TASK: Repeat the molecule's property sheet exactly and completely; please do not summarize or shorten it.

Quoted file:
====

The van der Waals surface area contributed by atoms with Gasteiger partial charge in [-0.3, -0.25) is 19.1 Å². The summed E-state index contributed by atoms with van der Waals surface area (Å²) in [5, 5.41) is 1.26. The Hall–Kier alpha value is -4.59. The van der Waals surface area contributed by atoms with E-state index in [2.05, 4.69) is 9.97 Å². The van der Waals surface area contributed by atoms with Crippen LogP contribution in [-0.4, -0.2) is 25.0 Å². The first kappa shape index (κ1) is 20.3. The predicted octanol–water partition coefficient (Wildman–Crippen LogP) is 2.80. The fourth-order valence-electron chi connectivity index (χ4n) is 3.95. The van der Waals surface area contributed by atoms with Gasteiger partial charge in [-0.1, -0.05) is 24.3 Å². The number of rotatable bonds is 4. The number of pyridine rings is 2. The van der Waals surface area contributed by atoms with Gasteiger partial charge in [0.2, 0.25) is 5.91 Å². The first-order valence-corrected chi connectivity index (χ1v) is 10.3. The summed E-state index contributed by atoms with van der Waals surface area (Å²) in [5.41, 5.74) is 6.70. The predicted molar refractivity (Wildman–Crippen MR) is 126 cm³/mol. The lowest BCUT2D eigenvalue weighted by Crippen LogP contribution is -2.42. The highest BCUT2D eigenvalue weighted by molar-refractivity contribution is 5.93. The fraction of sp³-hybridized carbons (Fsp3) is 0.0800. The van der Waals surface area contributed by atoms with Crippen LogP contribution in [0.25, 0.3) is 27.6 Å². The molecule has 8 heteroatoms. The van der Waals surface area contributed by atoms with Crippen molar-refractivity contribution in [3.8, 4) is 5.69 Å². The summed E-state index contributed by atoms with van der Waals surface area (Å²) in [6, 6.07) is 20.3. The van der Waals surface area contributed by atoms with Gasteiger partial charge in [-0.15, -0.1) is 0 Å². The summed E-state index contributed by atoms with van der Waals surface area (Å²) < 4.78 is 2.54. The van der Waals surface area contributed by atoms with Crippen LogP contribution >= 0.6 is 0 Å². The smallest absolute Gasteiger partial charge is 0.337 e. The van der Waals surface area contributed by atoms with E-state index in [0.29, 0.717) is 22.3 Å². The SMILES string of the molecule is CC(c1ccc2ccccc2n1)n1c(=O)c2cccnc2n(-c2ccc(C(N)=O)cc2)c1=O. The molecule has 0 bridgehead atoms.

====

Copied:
The van der Waals surface area contributed by atoms with Gasteiger partial charge in [-0.3, -0.25) is 19.1 Å². The summed E-state index contributed by atoms with van der Waals surface area (Å²) in [5, 5.41) is 1.26. The Hall–Kier alpha value is -4.59. The van der Waals surface area contributed by atoms with E-state index in [2.05, 4.69) is 9.97 Å². The van der Waals surface area contributed by atoms with Crippen LogP contribution in [-0.4, -0.2) is 25.0 Å². The first kappa shape index (κ1) is 20.3. The predicted octanol–water partition coefficient (Wildman–Crippen LogP) is 2.80. The fourth-order valence-electron chi connectivity index (χ4n) is 3.95. The van der Waals surface area contributed by atoms with Gasteiger partial charge in [-0.1, -0.05) is 24.3 Å². The number of rotatable bonds is 4. The number of pyridine rings is 2. The van der Waals surface area contributed by atoms with Gasteiger partial charge in [0.2, 0.25) is 5.91 Å². The first-order valence-corrected chi connectivity index (χ1v) is 10.3. The summed E-state index contributed by atoms with van der Waals surface area (Å²) in [5.41, 5.74) is 6.70. The predicted molar refractivity (Wildman–Crippen MR) is 126 cm³/mol. The lowest BCUT2D eigenvalue weighted by Crippen LogP contribution is -2.42. The highest BCUT2D eigenvalue weighted by molar-refractivity contribution is 5.93. The fraction of sp³-hybridized carbons (Fsp3) is 0.0800. The van der Waals surface area contributed by atoms with Crippen LogP contribution in [0.25, 0.3) is 27.6 Å². The molecule has 8 heteroatoms. The van der Waals surface area contributed by atoms with Crippen molar-refractivity contribution in [3.8, 4) is 5.69 Å². The summed E-state index contributed by atoms with van der Waals surface area (Å²) in [6, 6.07) is 20.3. The van der Waals surface area contributed by atoms with Gasteiger partial charge in [-0.15, -0.1) is 0 Å². The summed E-state index contributed by atoms with van der Waals surface area (Å²) < 4.78 is 2.54. The van der Waals surface area contributed by atoms with Crippen LogP contribution >= 0.6 is 0 Å². The smallest absolute Gasteiger partial charge is 0.337 e. The van der Waals surface area contributed by atoms with E-state index in [0.29, 0.717) is 22.3 Å². The SMILES string of the molecule is CC(c1ccc2ccccc2n1)n1c(=O)c2cccnc2n(-c2ccc(C(N)=O)cc2)c1=O. The molecule has 0 bridgehead atoms.